research links brain injury with elevated risk of stroke

About one out of every 53 Americans suffers a traumatic brain injury (TBI) every year. Traumatic brain injuries are so common that many in the medical community consider TBI to be a silent epidemic. In addition, the after-effects of a brain injury can be profound but very difficult to detect.

When many people in Pennsylvania think about what causes a brain injury, they often think about a serious blow or blunt force trauma that impacts the head and the brain. Although blunt force head trauma is a leading cause of brain injuries, there are other causes of brain injury that are less obvious. For example, acquired brain injuries are brain injuries that happen because of non-traumatic events. Common causes of acquired brain injuries include degenerative diseases, infections and medical errors. Anesthesia errors in particular can often result in serious brain injury.

While many readers may be familiar with the devastating impact a severe brain injury can have on a person’s quality of life, we are learning that brain injuries of all kinds can have a broad range of effects. These effects may include an elevated risk of other serious medical conditions. For example, recent, medical research found a strong connection between brain injury and an increased risk of stroke.

The study, published by a team of medical researchers in last week’s edition of the medical journal, Stroke, analyzed data on 23,199 patients who suffered a traumatic brain injury. The research team then compared this group of patients with 69,597 patients who had not suffered a TBI. Among the patients who suffered a TBI, 2.91 percent suffered a stroke within three months of the brain injury, compared with only 0.30 percent of the patients who had not suffered a TBI. Herng-Ching Lin, the leader of the research team, found that this amounted to a 10-fold increase in the risk for having a stroke.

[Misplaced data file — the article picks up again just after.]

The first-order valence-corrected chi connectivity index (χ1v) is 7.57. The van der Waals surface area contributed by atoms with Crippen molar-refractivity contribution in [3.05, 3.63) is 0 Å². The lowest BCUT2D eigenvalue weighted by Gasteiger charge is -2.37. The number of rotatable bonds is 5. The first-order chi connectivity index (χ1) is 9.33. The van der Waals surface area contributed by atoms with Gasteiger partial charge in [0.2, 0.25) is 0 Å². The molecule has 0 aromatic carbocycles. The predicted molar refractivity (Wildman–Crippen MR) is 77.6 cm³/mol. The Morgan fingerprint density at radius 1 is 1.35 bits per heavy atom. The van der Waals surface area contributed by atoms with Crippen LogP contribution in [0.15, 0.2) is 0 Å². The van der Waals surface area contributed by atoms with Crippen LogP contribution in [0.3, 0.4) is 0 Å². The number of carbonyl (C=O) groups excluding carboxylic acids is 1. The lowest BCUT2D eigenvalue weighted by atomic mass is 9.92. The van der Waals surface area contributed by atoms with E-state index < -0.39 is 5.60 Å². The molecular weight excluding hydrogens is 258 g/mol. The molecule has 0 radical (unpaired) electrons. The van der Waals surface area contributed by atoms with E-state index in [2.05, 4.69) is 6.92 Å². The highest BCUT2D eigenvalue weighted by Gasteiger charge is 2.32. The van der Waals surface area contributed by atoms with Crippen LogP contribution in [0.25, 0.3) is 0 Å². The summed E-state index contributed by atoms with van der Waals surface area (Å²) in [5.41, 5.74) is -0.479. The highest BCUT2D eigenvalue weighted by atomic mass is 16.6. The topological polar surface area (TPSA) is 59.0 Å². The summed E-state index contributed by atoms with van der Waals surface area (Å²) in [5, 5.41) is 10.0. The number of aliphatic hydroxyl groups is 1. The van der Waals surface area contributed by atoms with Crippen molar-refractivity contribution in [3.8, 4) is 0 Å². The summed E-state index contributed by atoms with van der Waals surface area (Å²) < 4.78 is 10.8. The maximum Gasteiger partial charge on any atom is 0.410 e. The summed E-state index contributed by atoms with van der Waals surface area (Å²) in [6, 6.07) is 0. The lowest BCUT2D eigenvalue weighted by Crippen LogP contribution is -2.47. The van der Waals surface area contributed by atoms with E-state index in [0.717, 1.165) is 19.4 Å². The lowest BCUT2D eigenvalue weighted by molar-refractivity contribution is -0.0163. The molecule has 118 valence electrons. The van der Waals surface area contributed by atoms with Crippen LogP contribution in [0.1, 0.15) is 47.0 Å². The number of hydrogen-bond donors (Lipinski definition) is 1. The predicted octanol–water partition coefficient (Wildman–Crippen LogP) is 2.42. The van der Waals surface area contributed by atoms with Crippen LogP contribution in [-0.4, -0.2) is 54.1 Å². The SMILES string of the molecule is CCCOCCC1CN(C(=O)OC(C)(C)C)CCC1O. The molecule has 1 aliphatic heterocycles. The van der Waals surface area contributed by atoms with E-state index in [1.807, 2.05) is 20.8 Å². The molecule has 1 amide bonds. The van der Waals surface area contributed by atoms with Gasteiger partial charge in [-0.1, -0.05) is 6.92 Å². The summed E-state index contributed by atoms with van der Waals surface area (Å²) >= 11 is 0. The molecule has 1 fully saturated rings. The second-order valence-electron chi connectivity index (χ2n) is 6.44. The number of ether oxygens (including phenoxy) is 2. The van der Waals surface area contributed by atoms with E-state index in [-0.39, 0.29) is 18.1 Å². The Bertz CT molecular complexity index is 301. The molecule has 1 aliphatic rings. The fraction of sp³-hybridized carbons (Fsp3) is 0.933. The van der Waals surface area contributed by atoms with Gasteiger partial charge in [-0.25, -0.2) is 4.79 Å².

Although this research offers evidence of a strong connection between traumatic brain injuries and the risk of having a stroke, proving the connection between a medical error and a patient’s injuries can be a difficult task on an individual basis. For this reason, it is important for people who have suffered a medical injury to work with an experienced medical malpractice attorney. Experienced medical malpractice attorneys understand the importance of collecting medical evidence and analyzing the evidence in order to help establish the connection between a medical mistake and a patient’s injuries.

Source: USA Today, “Brain injury may boost stroke risk,” Steven Reinberg, Aug. 1, 2011

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